Crime Library: Criminal Minds and Methods

The Insanity Defense

M'Naghten Rules

"Integrity has no need of rules"
Albert Camus (1913-1960) French philosopher and novelist.

In 1843, Daniel M'Naghten, a Scottish woodcutter, shot and killed Edward Drummond, secretary to England's Prime Minister Sir Robert Peel in London. He acted under the belief that he was actually shooting the Prime Minister because M'Naghten believed there was a plot against him. When M'Naghten reached trial, his attorneys pleaded that he should be acquitted because he was obviously insane and did not understand what he was doing. M'Naghten was later acquitted of the crime. Later that same year, the House of Lords issued the following ruling:

"To establish a defense on the ground of insanity, it must clearly be proved that, at the time of the committing of the act, the party accused was laboring under such a defect of reason, from disease of the mind, as not to know the nature and quality of the act he was doing; or if he did know it, that he did not know he was doing was wrong" (Melton, 1997, p. 191).

This edict became know as the M'Naghten Rule and for over a century, this was the standard for the insanity defense. As for Daniel M'Naghten, after his acquittal, he was sent to Bedlam and other institutions where he languished in the shadow world of the insane for several decades until his death in 1863.

The late 19th century was a time when scientific ideas were rampant. This explosion of science was partly brought on by the publication in 1859 of one of the most influential books ever written, The Origin of Species by Charles Darwin. The Darwinian concepts of survival of the fittest, natural selection and hereditary traits revolutionized biological science and were applied to many other disciplines. Ideas were evolving rapidly during this era in every medical, scientific and psychological field. Things were changing quickly in the legal profession as well. Dedicated lawyers and judges searched for workable solutions to the controversies that plagued the nations courts. The confusing ideas about mental diseases and the complexities of the human mind did not lend themselves well to the rigid dimensions of codified law. A glaring example of that confusion was the murder trial of Charles Guiteau in 1881, assassin of President James Garfield.

President James Garfield (CORBIS)
President James Garfield

Guiteau was an erratic individual who suffered from some type of mental disorder, most probably paranoia. He had delusions that he should be appointed as Ambassador to France because he wrote a speech for President Garfield which he imagined helped get Garfield elected in 1880. The speech, in fact, was never used but Guiteau became despondent and bitter over this "betrayal" and plotted to get revenge against Garfield. After stalking the President for almost a month, he managed to shoot Garfield in the back at a Washington D.C. train station. The President was not killed outright however. He suffered with great pain for almost 3 months before he finally died on the night of September 19, 1881.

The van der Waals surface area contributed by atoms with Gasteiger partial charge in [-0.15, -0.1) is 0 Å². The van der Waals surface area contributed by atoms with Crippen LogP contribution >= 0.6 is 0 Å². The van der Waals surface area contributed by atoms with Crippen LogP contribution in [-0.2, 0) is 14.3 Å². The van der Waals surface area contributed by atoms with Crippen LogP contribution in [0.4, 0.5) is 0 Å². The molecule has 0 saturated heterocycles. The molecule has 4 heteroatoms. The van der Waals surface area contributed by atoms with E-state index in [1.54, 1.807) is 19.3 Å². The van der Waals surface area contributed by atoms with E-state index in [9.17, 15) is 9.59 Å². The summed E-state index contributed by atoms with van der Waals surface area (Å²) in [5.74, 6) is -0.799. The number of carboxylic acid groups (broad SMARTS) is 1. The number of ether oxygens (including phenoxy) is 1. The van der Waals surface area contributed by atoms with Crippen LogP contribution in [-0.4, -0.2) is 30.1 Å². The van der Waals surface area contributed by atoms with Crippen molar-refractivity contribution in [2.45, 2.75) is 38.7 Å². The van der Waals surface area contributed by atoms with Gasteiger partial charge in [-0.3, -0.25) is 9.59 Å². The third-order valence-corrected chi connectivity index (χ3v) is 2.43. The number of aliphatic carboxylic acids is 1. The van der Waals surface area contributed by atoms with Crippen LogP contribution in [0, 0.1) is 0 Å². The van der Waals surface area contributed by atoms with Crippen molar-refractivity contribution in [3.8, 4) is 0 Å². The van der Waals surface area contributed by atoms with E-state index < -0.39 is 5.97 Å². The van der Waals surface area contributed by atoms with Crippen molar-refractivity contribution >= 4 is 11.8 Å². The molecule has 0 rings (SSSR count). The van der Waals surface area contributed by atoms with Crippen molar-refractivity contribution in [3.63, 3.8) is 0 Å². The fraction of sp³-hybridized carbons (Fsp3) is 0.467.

Charles Guiteau (CORBIS)
Charles Guiteau

Guiteau's trial was a sensation, not only because of the nature of his crime but his unusual outbursts and behavior in court attracted widespread attention. Guiteau testified in his own behalf and stated: "I want to say right here in reference to protection, that the Deity himself will protect me, that He has used all these soldiers, and these experts, and this honorable court, and these counsel, to serve Him and protect me" (Knappman, 1994, p. 190). He went on to tell the court that he shot the President because God told him that Garfield was destroying the Republican party and he must die to save the Democratic party. But the prosecutor, U.S Attorney Wayne Davidge told the jurors: "It is very hard to conceive of the individual with any degree of intelligence at all, incapable of comprehending that the head of a great constitutional republic is not to be shot down like a dog" (Knappman, 1994, p. 190). Charles Guiteau was found guilty of murder on January 13, 1882. Upon hearing the verdict Guiteau jumped to his feet and screamed "You are all low, consummate jackasses!" (Knappman, 1994 p.190). After reciting an incoherent poem in a child's voice on the gallows, Guiteau was hanged on June 30, 1882. Although there was a strong public sentiment to punish Giuteau, despite his severe mental problems, his case underlined the need for change on how the courts dealt with the issue of insanity.

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